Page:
Uncensored, Sacramento style

Five local stories from this year that weren’t on traditional media’s radar

Most major Sacramento media outlets failed to report on the United Nations letter sent to Mayor Kevin Johnson in February, which argued the city’s homeless population is “increasingly being criminalized.”

Most major Sacramento media outlets failed to report on the United Nations letter sent to Mayor Kevin Johnson in February, which argued the city’s homeless population is “increasingly being criminalized.”

Photo By nick miller

A daily paper, a few news-radio stations, four network TV stations, a couple websites, some blogs—if the news doesn’t make a splash in Sacramento, it likely isn’t because of censorship. It’s because we just don’t have a lot of noses sniffing out stories. It’s underreporting.

Then again, there were a handful of stories here in town that should have gotten more ink or airtime in 2012, yet for some reason couldn’t break through. Here are five.

1. K.J.’s “parallel government.” Mum was the word on Mayor Kevin Johnson’s network of groups and nonprofits—and to what extent they blurred the line between private and public interests. That is, until SN&R’s Cosmo Garvin’s feature story “K.J. Inc.” dropped this August.

Garvin outlined how the mayor used these groups, such as Think Big Sacramento, to “collect unlimited amounts of money from donors—many of whom have business before city council—in a way that would be illegal under regular campaign-finance regulations.” He also noted how his groups acquire free labor through the city’s internship and fellowship programs.

Derek Cressman, a Sacramento Charter Commission candidate and watchdog with Common Cause, called these groups a “parallel government.” Yet a Google search for “Kevin Johnson” and “parallel government” brings up but one Sacramento-specific story. And of all local media, only The Sacramento Bee’s editorial board and city reporter Ryan Lillis followed up in any meaningful way on the mayor’s shadowy nonprofits.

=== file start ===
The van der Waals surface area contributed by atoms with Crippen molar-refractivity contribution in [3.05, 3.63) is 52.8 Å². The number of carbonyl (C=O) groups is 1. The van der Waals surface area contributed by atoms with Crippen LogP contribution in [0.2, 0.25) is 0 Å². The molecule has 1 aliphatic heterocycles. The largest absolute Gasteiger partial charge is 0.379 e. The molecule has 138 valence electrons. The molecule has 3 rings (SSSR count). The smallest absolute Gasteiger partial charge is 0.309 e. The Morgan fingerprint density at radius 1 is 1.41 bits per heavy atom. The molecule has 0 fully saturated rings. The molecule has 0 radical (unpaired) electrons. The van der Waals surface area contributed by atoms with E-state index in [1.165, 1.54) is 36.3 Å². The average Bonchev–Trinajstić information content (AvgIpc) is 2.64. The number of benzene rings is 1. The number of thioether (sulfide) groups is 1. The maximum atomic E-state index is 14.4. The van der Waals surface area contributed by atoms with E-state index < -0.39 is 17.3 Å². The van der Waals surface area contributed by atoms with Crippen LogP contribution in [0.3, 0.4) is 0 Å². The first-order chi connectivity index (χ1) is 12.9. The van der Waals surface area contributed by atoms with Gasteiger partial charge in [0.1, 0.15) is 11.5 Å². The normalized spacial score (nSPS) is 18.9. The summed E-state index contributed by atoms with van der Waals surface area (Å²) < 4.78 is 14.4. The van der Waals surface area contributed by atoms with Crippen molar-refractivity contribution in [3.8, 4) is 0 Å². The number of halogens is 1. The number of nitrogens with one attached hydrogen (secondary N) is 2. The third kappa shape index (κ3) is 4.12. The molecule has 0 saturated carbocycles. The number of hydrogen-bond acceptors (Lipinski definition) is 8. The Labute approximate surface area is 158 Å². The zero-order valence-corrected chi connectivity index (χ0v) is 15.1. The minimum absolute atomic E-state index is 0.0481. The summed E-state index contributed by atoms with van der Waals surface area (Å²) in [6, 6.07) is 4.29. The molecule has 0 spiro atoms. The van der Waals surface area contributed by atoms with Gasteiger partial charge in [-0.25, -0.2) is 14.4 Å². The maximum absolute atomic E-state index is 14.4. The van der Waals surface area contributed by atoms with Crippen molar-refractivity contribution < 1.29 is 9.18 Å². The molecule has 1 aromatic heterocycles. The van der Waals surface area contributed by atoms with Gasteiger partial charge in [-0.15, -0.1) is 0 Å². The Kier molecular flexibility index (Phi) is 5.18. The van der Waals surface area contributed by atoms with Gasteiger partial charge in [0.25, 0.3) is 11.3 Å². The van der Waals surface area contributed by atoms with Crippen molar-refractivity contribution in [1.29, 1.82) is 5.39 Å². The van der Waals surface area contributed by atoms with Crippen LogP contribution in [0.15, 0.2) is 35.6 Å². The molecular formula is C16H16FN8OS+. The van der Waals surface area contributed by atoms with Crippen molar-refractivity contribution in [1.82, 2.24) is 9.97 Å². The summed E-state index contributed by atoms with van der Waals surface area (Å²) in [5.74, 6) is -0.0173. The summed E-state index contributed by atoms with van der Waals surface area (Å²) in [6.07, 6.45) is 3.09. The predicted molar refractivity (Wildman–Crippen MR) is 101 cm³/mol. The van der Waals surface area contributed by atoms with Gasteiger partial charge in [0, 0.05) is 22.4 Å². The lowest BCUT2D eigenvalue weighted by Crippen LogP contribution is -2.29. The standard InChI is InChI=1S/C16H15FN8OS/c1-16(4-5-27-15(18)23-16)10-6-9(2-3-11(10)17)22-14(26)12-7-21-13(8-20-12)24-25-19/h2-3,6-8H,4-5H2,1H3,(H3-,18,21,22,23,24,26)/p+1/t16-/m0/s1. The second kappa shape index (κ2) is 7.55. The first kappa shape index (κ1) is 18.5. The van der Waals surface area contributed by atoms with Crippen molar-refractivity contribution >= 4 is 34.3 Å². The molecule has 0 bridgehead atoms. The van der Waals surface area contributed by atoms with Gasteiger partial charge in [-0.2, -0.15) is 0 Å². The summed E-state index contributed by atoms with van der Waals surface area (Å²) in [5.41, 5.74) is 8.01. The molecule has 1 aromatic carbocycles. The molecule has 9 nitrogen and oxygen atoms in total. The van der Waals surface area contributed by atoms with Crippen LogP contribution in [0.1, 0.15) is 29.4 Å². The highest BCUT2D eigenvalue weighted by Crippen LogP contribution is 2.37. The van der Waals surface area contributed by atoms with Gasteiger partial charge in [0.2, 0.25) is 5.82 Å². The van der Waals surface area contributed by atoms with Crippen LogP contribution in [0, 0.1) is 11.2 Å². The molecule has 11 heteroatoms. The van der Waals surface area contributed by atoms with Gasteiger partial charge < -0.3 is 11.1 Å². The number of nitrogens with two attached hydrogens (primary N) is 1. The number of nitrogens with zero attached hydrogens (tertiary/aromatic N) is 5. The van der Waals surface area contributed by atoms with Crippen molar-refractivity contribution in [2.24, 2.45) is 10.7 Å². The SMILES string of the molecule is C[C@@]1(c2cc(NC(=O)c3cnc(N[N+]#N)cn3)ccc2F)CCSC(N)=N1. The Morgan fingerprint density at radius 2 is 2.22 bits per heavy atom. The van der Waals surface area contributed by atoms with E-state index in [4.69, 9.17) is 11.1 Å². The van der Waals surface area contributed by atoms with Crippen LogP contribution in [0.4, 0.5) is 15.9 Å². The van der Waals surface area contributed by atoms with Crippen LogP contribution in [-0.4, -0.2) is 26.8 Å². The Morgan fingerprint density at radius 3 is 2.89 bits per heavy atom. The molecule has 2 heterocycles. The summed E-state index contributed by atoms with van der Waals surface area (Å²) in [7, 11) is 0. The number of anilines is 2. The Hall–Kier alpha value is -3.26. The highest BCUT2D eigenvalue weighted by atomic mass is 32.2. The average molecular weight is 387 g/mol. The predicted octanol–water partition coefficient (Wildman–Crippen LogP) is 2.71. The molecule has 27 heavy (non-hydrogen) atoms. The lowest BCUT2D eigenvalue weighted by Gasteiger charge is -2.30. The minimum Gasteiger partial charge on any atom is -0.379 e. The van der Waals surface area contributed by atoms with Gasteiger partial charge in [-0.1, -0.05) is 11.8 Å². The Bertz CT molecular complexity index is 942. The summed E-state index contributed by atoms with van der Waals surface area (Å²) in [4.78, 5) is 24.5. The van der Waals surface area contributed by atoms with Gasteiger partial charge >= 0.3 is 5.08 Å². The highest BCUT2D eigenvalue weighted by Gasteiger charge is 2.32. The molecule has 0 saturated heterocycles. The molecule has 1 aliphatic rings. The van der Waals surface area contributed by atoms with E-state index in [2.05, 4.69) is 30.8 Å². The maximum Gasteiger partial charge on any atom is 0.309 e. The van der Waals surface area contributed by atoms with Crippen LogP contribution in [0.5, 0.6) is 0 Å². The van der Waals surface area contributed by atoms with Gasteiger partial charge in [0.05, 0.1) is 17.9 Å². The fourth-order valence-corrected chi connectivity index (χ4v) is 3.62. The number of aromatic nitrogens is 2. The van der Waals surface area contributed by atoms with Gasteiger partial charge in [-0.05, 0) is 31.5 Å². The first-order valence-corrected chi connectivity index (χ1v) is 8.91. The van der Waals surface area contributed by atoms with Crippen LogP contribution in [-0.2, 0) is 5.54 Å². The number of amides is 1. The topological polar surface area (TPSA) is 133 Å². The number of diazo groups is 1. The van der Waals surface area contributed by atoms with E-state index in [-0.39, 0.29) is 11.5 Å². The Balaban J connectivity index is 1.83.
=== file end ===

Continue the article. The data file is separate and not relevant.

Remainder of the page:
2. “Still be a chance to say no to the deal.” Traditional media and TV networks didn’t even bother investigating a series of emails between George Maloof and the NBA that revealed there never was, in fact, an arena pact between the family and the city of Sacramento.

As this paper reported in April: “Private emails between George Maloof and the NBA … reveal that while the Kings owners went along with the February 27 Orlando handshake deal—tears and all—the arena pact was anything but ‘game over.'”

Less than two days after the Orlando “deal,” NBA executive counsel Harvey Benjamin told the Maloofs that there was really no deal.

His private email to the Maloofs read: “[If] things are not worked out to your reasonable satisfaction, you will have the opportunity to pull out” of the agreement.

And the Maloofs did. And Sacramentans and local media pummeled the boys.

But when the emails surfaced, no other media outlet in the region picked up on the news, which could be perceived as damning to city leaders and the mayor.

3. Sprawl lives! Anyone who thought suburban sprawl was of a bygone pre-Recession era got a wake-up call when Cosmo Garvin’s SN&R cover story hit newsstands on April 19.

In his feature “Onward, sprawl” he gave an in-depth report on how Elk Grove, Rancho Cordova and Folsom leaders still plan to push the boundaries of their cities’ limits with new developments, expressways and shopping malls.

“[Elk Grove] is pushing to expand its sphere of influence,” Garvin wrote, “and then eventually annex about 8,000 acres to its south and east, pushing farther into the Cosumnes River basin.”

Meanwhile, no other traditional local media’s talking about sprawl—just recessions, job loss and foreclosures.

4. Criminalizing homelessness. Sacramento Bee writer Marcos Breton has in the past month bylined a handful of columns decrying the city’s homeless community.

But where was Breton on the homelessness beat back in February when the United Nations sent a letter to Mayor Kevin Johnson arguing that the city’s homeless residents are “increasingly being criminalized”?

That same week in February, incidentally, SN&R wrote about a Sacramento County ranger report that showed citations for illegal camping shot up nearly 2,000 percent in 2011 over the previous year. That’s not a misprint: 2,000 percent!

And Breton says city leaders aren’t doing enough about homeless campers on the parkway.

5. Boozy Sacramento County. As SN&R staff writer Raheem F. Hosseini wrote in January: “Sacramento doesn’t have a drinking problem. It has a drinking solution. County supervisors last year approved a flood of new liquor licenses for high-crime and booze-saturated neighborhoods.”

In his story, “Sacramento County binges on liquor stores,” he found that active liquor licenses were up 9 percent in 2011 over the previous year. And, so far in 2012, the trend of county supervisors rubber-stamping liquor licenses in poorer, booze-impacted neighborhoods continues.

“Only six [liquor] license applications were denied between 2007 and 2011,” Hosseini reported. “It’s possible even fewer get turned down by the [Department of Alcoholic Beverage Control].”